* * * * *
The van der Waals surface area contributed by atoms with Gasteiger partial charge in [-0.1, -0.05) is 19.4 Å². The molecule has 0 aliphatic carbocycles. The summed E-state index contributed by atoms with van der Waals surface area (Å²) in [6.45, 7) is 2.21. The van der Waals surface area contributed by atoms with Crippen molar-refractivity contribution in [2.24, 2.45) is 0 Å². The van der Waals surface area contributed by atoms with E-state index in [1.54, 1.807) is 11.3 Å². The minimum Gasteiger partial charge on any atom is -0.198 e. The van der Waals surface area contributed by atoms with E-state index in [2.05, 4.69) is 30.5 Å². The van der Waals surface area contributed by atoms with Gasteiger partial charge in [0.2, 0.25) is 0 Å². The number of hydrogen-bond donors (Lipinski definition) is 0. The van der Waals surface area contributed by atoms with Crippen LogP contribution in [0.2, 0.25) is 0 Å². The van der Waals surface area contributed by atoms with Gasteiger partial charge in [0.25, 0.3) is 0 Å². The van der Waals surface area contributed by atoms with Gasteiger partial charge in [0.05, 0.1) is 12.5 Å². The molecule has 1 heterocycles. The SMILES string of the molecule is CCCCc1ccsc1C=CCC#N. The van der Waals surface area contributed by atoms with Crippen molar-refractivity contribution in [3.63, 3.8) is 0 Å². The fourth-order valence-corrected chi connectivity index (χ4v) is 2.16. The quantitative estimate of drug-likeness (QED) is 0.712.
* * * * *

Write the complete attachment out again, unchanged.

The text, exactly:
The van der Waals surface area contributed by atoms with Gasteiger partial charge in [-0.1, -0.05) is 19.4 Å². The molecule has 0 aliphatic carbocycles. The summed E-state index contributed by atoms with van der Waals surface area (Å²) in [6.45, 7) is 2.21. The van der Waals surface area contributed by atoms with Crippen molar-refractivity contribution in [2.24, 2.45) is 0 Å². The van der Waals surface area contributed by atoms with E-state index in [1.54, 1.807) is 11.3 Å². The minimum Gasteiger partial charge on any atom is -0.198 e. The van der Waals surface area contributed by atoms with E-state index in [2.05, 4.69) is 30.5 Å². The van der Waals surface area contributed by atoms with Gasteiger partial charge in [0.2, 0.25) is 0 Å². The number of hydrogen-bond donors (Lipinski definition) is 0. The van der Waals surface area contributed by atoms with Crippen LogP contribution in [0.2, 0.25) is 0 Å². The van der Waals surface area contributed by atoms with Gasteiger partial charge in [0.25, 0.3) is 0 Å². The van der Waals surface area contributed by atoms with Gasteiger partial charge in [0.05, 0.1) is 12.5 Å². The molecule has 1 heterocycles. The SMILES string of the molecule is CCCCc1ccsc1C=CCC#N. The van der Waals surface area contributed by atoms with Crippen molar-refractivity contribution in [3.63, 3.8) is 0 Å². The fourth-order valence-corrected chi connectivity index (χ4v) is 2.16. The quantitative estimate of drug-likeness (QED) is 0.712.